Correlation of continuous variables with the knowledge, attitude and practice of the participants regarding HIV.
VariableKnowledgeAttitudePractice
Knowledge
r1
p-value-
Attitude
r0.31
p-value<0.001-
Practice
r0.0970.1471
p-value0.005<0.001-
Age
r0.101-0.067-0.061
p-value0.0050.0640.095

Regression analyses of factors associated with knowledge, attitudes and practices

A first linear regression, taking the knowledge score as the dependent variable, showed that being Muslim (Beta = -2.56) or Druze (Beta = -2.64) compared to Christians were significantly associated with lower knowledge towards HIV/AIDS, whereas having a secondary (Beta = 2.71) and a university (Beta = 3.04) levels of education compared to illiteracy and higher age (Beta = 0.05) were significantly associated with higher knowledge scores (Table 5, Model 1).

Table 5
Multivariable analysis.
Model 1: Linear regression taking the knowledge score as the dependent variable.
VariableUnstandardized BetaStandardized Betap-value95% Confidence Interval
Muslim compared to Christian-2.56-0.183<0.001-3.623 - -1.494
Druze compared to Christian-2.64-0.1030.008-4.564 - -0.705
University level of education compared to illiteracy3.040.199<0.0011.600–4.488
Secondary level of education compared to illiteracy2.710.1280.0050.807–4.613
Age0.050.0970.0140.010–0.093
Model 2: Linear regression taking the attitude score as the dependent variable.
VariableUnstandardized BetaStandardized Betap-value95% Confidence Interval
Knowledge score0.660.292<0.0010.503–0.818
Age-0.14-0.1160.001-0.225 - -0.056
Muslim compared to Christian-3.44-0.1070.003-5.692 - -1.192
Model 3: Linear regression taking the practice score as the dependent variable.
VariableUnstandardized BetaStandardized Betap-value95% Confidence Interval
Attitude score0.020.138<0.0010.007–0.022
Gender (females vs males*)-0.39-0.1250.001-0.626–0.158
Secondary level of education compared to illiteracy-0.88-0.1190.002-1.423 - -0.330
Muslim compared to Christian-0.32-0.1020.008-0.558 - -0.086
• Variables entered in model 1: Age, gender, education level, religion, income.
• Variables entered in model 2: Age, gender, education level, religion, knowledge score.
• Variables entered in model 3: Age, gender, education level, religion, income, knowledge score, attitude score.

A second linear regression, taking the attitude score as the dependent variable, showed that higher knowledge (Beta = 0.66) was significantly associated with better attitude, whereas higher age (Beta = -0.14) and being Muslim compared to Christian (Beta = -3.44) were significantly associated with worse attitude (Table 5, Model 2).

A third linear regression, taking the practice score as the dependent variable, showed that a better attitude (Beta = 0.02) was significantly associated with better practice, whereas females compared to males (Beta = -0.39), having a secondary level of education compared to illiteracy (Beta = -0.88) and being Muslim compared to Christian (Beta = -0.32) were significantly associated with worse practice (Table 5, Model 3).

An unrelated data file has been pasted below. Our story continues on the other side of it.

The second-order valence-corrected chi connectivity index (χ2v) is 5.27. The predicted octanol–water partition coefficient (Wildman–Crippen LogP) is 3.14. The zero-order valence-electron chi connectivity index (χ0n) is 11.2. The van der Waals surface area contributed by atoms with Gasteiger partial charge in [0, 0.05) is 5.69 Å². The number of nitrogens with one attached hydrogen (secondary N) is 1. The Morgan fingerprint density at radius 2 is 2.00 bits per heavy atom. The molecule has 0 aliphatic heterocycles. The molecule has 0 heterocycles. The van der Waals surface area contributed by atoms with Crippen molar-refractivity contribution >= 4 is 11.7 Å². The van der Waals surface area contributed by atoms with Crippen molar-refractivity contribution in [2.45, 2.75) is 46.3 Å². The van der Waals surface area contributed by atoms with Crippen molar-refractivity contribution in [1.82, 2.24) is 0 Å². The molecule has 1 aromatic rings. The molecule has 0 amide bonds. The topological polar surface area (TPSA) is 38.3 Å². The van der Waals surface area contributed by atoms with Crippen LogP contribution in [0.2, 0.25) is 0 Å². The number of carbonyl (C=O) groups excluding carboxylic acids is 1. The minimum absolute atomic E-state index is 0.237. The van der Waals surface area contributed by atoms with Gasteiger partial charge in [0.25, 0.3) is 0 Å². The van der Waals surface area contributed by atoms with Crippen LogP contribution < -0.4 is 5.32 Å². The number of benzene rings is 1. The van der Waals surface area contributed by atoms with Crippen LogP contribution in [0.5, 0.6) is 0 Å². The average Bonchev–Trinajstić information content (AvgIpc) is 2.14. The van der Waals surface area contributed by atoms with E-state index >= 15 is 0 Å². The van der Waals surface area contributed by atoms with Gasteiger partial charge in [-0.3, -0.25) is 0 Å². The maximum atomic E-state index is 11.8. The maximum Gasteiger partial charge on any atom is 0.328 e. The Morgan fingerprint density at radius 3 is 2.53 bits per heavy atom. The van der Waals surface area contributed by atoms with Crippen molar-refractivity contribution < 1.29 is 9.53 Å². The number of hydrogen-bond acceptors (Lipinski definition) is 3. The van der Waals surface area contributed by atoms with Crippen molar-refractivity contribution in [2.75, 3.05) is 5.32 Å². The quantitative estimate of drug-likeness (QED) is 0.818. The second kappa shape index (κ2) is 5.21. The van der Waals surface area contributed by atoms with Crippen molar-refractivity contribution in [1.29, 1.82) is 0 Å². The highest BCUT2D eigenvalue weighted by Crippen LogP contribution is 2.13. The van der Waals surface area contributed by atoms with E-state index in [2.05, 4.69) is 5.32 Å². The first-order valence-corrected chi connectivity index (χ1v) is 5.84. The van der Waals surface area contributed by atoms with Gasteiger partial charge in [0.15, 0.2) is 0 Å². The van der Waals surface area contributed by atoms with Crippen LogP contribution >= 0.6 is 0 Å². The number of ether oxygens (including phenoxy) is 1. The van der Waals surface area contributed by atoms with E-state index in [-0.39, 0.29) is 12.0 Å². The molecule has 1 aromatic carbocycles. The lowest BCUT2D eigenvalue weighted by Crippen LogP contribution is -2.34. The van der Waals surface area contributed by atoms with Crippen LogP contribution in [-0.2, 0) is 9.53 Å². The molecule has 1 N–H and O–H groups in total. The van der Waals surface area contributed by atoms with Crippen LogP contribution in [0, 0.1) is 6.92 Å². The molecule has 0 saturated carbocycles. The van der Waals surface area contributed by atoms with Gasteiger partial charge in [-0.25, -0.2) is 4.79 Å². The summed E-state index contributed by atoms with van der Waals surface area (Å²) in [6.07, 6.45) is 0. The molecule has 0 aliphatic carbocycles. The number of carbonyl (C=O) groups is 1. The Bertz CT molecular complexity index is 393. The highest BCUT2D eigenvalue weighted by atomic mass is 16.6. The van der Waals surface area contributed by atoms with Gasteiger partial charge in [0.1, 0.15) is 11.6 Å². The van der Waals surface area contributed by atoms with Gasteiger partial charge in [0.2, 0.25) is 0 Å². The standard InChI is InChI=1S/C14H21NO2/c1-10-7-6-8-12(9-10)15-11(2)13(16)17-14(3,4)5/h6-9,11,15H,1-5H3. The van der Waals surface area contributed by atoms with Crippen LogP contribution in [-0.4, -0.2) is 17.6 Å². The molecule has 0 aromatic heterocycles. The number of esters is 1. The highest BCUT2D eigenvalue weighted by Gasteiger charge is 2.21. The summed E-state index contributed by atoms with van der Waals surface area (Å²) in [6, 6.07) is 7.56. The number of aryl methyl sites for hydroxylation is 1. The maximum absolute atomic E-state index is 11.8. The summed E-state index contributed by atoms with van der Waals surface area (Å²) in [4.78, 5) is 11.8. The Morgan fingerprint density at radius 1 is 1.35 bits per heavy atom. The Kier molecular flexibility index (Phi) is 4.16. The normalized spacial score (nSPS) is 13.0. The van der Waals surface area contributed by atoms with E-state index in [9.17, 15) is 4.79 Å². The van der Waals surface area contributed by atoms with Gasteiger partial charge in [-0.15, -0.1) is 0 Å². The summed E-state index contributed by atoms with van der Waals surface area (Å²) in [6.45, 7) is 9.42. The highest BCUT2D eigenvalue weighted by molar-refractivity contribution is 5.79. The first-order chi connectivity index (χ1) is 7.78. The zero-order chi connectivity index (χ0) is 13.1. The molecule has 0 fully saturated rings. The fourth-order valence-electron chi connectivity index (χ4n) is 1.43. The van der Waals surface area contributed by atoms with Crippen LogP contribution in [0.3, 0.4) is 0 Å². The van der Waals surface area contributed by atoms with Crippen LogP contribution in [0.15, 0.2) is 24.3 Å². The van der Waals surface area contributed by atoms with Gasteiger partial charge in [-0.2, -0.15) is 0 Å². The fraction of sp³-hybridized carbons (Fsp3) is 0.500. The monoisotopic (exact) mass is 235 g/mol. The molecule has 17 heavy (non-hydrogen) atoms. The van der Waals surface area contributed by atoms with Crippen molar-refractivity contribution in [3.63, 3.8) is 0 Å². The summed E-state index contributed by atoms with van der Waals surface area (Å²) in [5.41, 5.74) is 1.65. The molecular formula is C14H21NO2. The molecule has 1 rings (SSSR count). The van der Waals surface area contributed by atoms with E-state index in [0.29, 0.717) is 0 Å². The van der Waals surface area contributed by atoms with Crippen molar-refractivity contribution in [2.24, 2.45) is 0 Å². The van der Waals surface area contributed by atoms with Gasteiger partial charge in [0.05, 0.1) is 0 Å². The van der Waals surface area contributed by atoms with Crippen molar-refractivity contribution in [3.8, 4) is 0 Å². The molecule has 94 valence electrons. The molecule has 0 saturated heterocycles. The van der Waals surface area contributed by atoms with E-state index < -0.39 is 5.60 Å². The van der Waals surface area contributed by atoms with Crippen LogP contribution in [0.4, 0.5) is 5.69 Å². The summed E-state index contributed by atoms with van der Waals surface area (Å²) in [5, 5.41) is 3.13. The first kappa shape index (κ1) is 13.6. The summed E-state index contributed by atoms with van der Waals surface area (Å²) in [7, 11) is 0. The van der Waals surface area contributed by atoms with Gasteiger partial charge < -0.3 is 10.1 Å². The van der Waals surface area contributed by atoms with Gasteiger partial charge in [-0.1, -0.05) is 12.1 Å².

Awareness about HIV/AIDS

The descriptive analysis concerning awareness about HIV/AIDS showed that 265 (31%) and 462 (54.0%) of the participants discussed HIVS/AIDS related topics with their parents and friends respectively. In addition, 123 (14.4%) have ever checked the website of the Ministry of Public Health of Lebanon for HIV/AIDS information, and 87 (10.2%) know an association for HIV/AIDS in Lebanon (Table 6).

Table 6
Description of awareness level.
VariableN (%)
Ever discussed HIV/AIDS related topics with your parents (yes)265 (31.0%)
Ever discussed HIV/AIDS related topics with your friends (yes)462 (54.0%)
Know anyone with HIV/AIDS (yes)121 (14.2%)
Know someone who died from HIV/AIDS (yes)133 (15.6%)
Discuss the risks with your partner (yes)350 (41.3%)
Think HIV/AIDS is still a taboo in Lebanon (yes)552 (65.2%)
Seek counseling and advice if you suspected having HIV/AIDS (yes)742 (87.2%)
My professional education has provided me with enough education/information to work safely with PLWHA (yes)262 (30.9%)
Using condoms is necessary during sexual intercourse with occasional partner (yes)746 (88.7%)
Everyone should ask their partner to test for HIV before the first sexual intercourse (yes)721 (84.8%)
Belief that HIV/AIDS campaigns are adequately/frequently conducted in Lebanon (yes)298 (34.9%)
More awareness campaigns on HIV/AIDS are needed among the Lebanese population (yes)766 (89.6%)
We should advocate for rights of PLWHA (yes)740 (86.8%)
We should offer emotional, physical and referral support for PLWHA (yes)721 (84.6%)
Ever checked the website of the Ministry of Public Health of Lebanon for HIV/AIDS information (yes)123 (14.4%)